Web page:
PEOPLE seeking urgent medical treatment at Ballarat Health Services Base Hospital is almost 20 per cent lower than usual, new health department data shows.
Emergency department presentations dropped to 12,577 cases between April and June, about 3000 fewer for the same period last year.
There was a significant dip in numbers at the start of May, just before the easing of state restrictions but the Base emergency department has been averaging about 1000 cases per week from late May through June.
BHS acute operations director Ben Kelly told The Courier in June that while the patient numbers were much lower than usual, the amount of people presenting with acute upper respiratory infections was much higher than usual.
The Base emergency department team had also experienced a doubling in presentations for social or psychological health concerns during this period.
Emergency department visits fell 25 per cent across the state from April to June, according to Victorian Health Services Performance data released on Saturday, with about 80 per cent of patients seen within benchmark times.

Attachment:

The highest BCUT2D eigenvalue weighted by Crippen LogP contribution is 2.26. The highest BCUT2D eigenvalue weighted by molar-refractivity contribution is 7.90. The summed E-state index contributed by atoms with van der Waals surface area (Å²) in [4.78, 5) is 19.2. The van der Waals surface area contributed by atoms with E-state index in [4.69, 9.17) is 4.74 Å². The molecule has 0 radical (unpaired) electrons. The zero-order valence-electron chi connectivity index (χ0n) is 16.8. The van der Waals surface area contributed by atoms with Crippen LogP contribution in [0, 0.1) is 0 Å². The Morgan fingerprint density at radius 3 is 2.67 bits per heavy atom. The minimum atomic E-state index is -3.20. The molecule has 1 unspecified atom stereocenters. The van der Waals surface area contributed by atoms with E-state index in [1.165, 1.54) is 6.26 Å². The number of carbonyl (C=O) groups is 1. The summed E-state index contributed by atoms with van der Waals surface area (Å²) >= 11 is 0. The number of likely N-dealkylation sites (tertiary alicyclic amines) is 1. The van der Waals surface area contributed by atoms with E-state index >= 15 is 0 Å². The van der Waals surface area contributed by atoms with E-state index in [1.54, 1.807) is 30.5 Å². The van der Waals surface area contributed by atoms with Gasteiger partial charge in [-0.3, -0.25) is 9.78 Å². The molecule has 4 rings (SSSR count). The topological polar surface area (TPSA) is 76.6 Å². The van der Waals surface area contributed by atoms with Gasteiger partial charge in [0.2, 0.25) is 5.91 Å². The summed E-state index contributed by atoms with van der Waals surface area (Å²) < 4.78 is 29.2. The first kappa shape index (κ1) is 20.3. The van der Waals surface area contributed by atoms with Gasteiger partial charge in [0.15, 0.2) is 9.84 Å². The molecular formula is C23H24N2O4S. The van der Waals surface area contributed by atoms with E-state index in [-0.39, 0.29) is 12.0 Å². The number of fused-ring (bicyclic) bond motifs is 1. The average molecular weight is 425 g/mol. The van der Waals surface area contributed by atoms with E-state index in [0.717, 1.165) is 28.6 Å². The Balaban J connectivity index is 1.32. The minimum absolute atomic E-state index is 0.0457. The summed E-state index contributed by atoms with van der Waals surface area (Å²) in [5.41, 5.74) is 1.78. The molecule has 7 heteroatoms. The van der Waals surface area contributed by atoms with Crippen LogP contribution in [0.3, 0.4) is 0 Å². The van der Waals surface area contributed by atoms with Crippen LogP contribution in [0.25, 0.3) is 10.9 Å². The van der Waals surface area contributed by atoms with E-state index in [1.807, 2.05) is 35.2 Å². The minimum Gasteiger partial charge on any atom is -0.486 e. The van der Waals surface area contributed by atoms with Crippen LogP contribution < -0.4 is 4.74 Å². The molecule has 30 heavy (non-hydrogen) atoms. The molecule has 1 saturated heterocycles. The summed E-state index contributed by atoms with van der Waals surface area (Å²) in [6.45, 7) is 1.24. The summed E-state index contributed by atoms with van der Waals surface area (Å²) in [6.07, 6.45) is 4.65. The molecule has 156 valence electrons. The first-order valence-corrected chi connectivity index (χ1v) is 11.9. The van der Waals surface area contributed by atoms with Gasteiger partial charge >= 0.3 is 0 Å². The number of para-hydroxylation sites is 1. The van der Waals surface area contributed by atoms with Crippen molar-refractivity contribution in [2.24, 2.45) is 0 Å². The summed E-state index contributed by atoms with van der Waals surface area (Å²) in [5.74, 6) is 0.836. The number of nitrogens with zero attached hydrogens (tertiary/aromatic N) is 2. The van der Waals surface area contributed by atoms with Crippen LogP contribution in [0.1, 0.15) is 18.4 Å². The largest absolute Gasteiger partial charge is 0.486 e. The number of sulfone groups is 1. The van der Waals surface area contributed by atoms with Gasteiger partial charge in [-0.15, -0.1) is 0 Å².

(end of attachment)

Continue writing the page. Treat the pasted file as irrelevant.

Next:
There was a significant increase for patients seen within target times at Ballarat at 65.93 per cent of cases, up from 57.07 last quarter.
Coronavirus-related calls have kept Victorian paramedics busy the past three months. Crews responded to more than 17,300 potential coronavirus cases across the state, averaging 191 cases per day, with extra decontamination and personal protective equipment requirements.
While Ballarat numbers were not available for potential coronvirus call-outs, Ballarat paramedics averaged a response of 8.32 minutes for the most urgent patients.
There were 81 ambulance arrivals at BHS Base Hospital for life-threatening illness in the three months to July. This was down from 92 arrivals the previous quarter in which the pandemic first hit the region.
Victorian health minister Jenny Mikakos said the data showed emergency health care was still available for those who need it most amid the coronavirus pandemic.
"Our health system has proven to be well-prepared, adaptable and resilient and all Victorians can be reassured that whether they're presenting with coronavirus or not, our health services are ready to provide care to those who need it, when they need it," Minister Mikakos said.
"We know this will be an anxious time for those waiting for a procedure, but our focus right now has to be on responding to the pandemic. These sacrifices are vital to keeping our state safe and preventing our health system from being overwhelmed."
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